"Canciones para los padres"
When the violin bursts, all conversation in the coffee shop stops. The barista switches the espresso machine to 'Off.' The table of laughing twentysomethings beside the wall mural of a cobblestone village in France suddenly hesitates to even breathe for fear of distorting the melodic pleas for sympathy reverberating from the deepest part of the instrument on the cramped stage in the corner of the open room. Newton's Law says nothing about music, but there is no denying the gravitational pull that the bow and four strings have on each and every individual within earshot. And the boy holding the violin to his body—no older than fifteen—does not play the violin. On the contrary, the violin plays him.
Some people make music, other people are music. This unsuspecting teenager—a scrawny, shaggy-haired, Mexican-American with lanky, spaghetti arms—holds captive a room full of complete strangers as the music travels from within his awkward figure, through his too-long fingers, and onto the wooden miracle-maker he holds tenderly at his chin. The strings melt together into one perfect sound as the piece comes to a crescendo, easing down into a soft, lonely farewell.
Though most participants in this surreal instance would later recount the event to friends and family as merely an amazing display of musical prowess, few people realized that what they had seen was actually salvation. They had witnessed the only way that this particular boy could cope with loss. By transformation. Metamorphosis. Into music.
What they heard were not notes, but passionate laments. Laments of a boy who found out that hard work and honesty in life don't guarantee you a thing. Who found out that the world is separated into us and them, and even if "them" want to join "us," try to contribute to "us," and even pay "us," "us" can send "them" away. No questions asked.
In this case, "them" was his parents—Mexican citizens who had lived for eighteen work-visa-wielding, income-tax-paying, home-owning years before being asked not-so-kindly by the United States government to get out. And stay out. His parents who loved him so much that, when they heard similar pleas from his violin, realized they could not take him with them. Realized his opportunity was away from them. So they reluctantly, tearfully, lovingly released their baby. Left alone in a now-foreign country, he grew closer to the violin than ever before. It spoke to him, it embraced him, and it turned his lonely tears into music.
The wondrous thing about music is that angels tend to gather around it. Some months previous, as the boy was unleashing his scarred soul through the impassioned friction between bow and strings, an angel flitted into his life. She wasn’t an actual angel, you see, but she may as well have been. She didn't flit, but not because she couldn't. Her flitting days had largely passed in her youth. However, hearing the boy give birth to the slow, drawn out dirge made her forget that her own youth had passed, that her own children had grown, and that her own father had gone away—not to another country, but to another existence. She listened on, eyes closed, smiling in perfect harmony as the very same barista stood idly behind the register, waiting for the piece to end.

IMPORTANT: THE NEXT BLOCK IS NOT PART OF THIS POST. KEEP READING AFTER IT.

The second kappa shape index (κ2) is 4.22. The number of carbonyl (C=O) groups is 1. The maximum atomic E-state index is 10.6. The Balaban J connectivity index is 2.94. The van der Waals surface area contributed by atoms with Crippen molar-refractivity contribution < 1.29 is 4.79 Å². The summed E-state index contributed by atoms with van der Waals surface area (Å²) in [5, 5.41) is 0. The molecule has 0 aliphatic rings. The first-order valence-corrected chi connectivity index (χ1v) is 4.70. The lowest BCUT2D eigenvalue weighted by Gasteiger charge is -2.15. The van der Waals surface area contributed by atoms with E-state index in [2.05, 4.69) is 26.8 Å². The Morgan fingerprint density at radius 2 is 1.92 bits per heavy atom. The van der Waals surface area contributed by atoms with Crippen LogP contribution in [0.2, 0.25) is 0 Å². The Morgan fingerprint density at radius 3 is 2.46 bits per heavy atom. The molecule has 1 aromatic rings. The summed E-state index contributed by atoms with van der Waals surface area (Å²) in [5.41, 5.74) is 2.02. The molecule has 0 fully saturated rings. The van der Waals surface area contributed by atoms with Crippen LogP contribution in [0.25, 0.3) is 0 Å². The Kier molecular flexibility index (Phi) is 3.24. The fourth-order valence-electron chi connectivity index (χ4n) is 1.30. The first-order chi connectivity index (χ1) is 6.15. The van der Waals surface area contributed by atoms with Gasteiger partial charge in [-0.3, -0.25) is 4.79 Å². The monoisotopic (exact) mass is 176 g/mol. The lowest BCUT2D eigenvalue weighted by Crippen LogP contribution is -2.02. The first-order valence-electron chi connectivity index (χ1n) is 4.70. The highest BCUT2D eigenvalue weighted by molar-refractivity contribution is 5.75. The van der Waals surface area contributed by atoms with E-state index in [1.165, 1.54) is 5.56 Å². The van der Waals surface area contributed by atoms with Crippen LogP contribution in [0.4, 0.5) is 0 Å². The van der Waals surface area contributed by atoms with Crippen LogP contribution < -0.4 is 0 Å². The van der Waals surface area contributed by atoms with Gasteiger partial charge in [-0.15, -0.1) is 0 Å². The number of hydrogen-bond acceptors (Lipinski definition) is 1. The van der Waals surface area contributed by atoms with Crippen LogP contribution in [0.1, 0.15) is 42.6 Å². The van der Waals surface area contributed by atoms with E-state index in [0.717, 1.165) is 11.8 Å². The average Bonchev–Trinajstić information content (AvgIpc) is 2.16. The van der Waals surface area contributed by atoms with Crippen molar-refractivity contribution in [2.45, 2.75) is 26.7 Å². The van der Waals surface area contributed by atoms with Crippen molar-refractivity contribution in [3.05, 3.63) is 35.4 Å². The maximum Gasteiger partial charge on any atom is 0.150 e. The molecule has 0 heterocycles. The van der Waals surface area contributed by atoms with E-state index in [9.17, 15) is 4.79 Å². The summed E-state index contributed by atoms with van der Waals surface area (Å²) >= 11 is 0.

As the sobbing violin began to inhale—leaving each listener in quiet anticipation of a powerful blow to their hearts—the boy stopped abruptly and smiled at his beautiful child, caressing it as he lowered his left arm.
"Why did you stop playing?" the woman would later ask.
"I haven't listened to the second half of the song yet."
"You mean, you haven't learned the second half."
"No, no. I've not heard it."
The woman scrunched up her face. Her halo glowed brightly above her fading brown curls as she processed the simple, profound concept.
"You just listen to music and play it by ear?"
The boy nodded, tossing his straight black hair from the front of his eyes with a quick thrust of his head. The woman gasped in amazement. In love.
And as the boy lifted the only true member of his family that could not be told to leave his side by authority back to his chin, he turned into music once again, and the woman took him in as family. Figuratively and literally. Took them both in, the boy and the violin, for you cannot separate the music from the maker, the padre from the niñito.
The boy continues to share himself, his music, his passion, his pain with any welcoming ear. It is no longer a choice. The woman continues to watch, sometimes from above like an angel, other times from below—depending on how high the stage. The violin has since learned to sing songs of joy, songs of surprise, songs of peace. But it lives to sing songs of sorrow, songs of loss. Canciones para los padres.
Back in the coffee shop, the bow comes to a rest at the boy's side. He bashfully raises only his eyes to meet the audience. Nobody in the crowd wants to begin the applause. The barista holds a patient hand up to the customer at the register, refusing to shatter the moment. The act of forcefully striking two hands together to express appreciation for something so magical seems primitive, cheap, not enough. Due to the limits of societal displays of approval, though, a man sporting a tangled head of brown, shoulder-length hair stands up and enthusiastically shouts, "Yeah baby!" before giving a rousing applause that some reproduce. Others—the twentysomethings, the barista, the woman—cannot bring themselves to fracture the delicate peace enveloping the atmosphere.
The humble boy gives a humble bow before humbly shuffling offstage and placing his baby into its cradle. Tucking it in.